Wednesday, November 16, 2005

my new mistress

I ran into Matt from my writing class at the Coffee Table yesterday.

“Hey, what’s going on?” he said.

“Oh, not much,” I said. Then after a long pause, it all came rushing out: “Actually, I started a new novel last week. I hadn’t planned to, but it had sort of been building up, I guess. I didn’t want to start anything until I knew for sure the other novel was finished. I had this plan to take a nice long break and maybe do a little research, but I don’t know, it just happened. And it’s fun.”

“And now you feel like you’re cheating on your other book?” Matt sympathized. He just started a new novel too, and we learned in class later that night that even our teacher had stumbled into a new project while in the midst of another. It was like Cheaters Anonymous, and it was very cathartic to learn I was not the only fallen one.

I can be a little anal about my writing routine sometimes. It’s not always good for me, but it’s a more productive addiction than booze. But I was determined, with Big Project Number Three (and I still reserve the right for it to become Discarded Project Number 79), to be all organic and shit. I would let the novel speak to me, slowly, over the course of a few months. I would do some method-writing by going out and living the subject matter. I would begin writing when I was tanned, rested and thoroughly outlined. Well, maybe not tanned.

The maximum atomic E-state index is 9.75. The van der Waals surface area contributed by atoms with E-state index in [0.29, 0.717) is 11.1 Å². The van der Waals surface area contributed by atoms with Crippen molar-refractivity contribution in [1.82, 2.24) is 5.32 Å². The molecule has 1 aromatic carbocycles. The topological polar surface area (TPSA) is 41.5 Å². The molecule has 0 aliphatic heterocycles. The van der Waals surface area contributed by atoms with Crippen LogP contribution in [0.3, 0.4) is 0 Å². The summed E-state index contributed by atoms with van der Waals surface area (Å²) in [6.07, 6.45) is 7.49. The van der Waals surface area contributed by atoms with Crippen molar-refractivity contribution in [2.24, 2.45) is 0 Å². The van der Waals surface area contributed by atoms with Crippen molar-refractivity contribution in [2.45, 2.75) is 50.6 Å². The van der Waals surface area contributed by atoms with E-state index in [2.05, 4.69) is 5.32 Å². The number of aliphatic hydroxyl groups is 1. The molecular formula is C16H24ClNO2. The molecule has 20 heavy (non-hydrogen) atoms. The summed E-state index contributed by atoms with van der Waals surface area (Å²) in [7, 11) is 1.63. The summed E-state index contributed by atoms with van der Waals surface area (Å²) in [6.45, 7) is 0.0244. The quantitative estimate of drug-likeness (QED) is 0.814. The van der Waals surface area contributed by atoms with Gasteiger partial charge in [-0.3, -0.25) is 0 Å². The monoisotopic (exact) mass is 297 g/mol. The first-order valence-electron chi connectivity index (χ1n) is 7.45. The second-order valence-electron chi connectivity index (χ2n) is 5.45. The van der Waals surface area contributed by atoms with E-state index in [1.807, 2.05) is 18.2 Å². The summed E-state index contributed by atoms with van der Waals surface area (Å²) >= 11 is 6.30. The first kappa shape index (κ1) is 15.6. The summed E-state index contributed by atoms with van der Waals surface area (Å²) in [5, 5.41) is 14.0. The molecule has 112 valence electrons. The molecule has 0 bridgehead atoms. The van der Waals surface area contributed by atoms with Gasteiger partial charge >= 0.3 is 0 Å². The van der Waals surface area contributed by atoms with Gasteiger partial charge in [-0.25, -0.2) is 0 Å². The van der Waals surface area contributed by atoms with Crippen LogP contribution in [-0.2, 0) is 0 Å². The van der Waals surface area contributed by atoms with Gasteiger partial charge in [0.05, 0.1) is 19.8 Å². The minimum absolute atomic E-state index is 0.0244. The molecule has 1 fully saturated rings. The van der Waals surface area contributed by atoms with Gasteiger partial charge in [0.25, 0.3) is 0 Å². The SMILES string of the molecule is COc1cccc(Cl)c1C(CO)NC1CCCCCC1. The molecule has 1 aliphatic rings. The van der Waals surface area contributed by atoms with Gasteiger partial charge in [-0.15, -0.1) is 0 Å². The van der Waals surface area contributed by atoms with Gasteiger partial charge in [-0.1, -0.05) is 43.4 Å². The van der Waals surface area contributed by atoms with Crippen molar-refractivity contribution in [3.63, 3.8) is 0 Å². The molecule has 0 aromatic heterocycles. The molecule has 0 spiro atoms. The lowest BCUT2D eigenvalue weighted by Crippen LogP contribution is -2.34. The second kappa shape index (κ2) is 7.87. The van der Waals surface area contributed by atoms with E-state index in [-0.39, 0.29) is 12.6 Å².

But I think I was too anal about my non-anal-ness. A) The novel had already been forming during those months of slow, painful, boring editing on Big Project Number Two, and B) letting loose and going with the flow and all that new age stuff, for me, is just writing the damn thing. I love the blank page. It’s the already-crappily-written page I fear.

I also have to remember that, while my love of making it up as I go along seems to be a constant, the process of writing Big Project Number Three won’t be any more like Big Project Number Two than Two was like One. I’m a different writer now—one who understands outlining and rewriting, even if she hasn’t completely mastered them.

If someone had told me, when I started Big Project Number Two, that no more than three scenes from draft one would make it into draft three, I probably would have said, “Fuck that” and abandoned it for haiku. I’m a big believer in not knowing what the future holds. People always say, “Live like this might be your last day on earth,” but can you imagine what a disaster that would be? No one would ever go to work or meet new people, and we’d all be 300-pound alcoholics.

So maybe this thing will be a novel that closely resembles what I’ve outlined (and right now I have to tell myself it will be), or maybe it will a completely different kind of novel. Maybe it will be a screenplay (although I doubt it), or maybe it will be the thing that takes up space on my hard drive. I’m going to try really hard to be cool with any of those outcomes. ‘Cause I’m all Zen like that. Right?


thelastnoel said...

I'm all for starting up new projects with old ones abound. It's acknowledging our inner schizophrenia (sp?).

Cheryl said...

Schizos of the world, unite!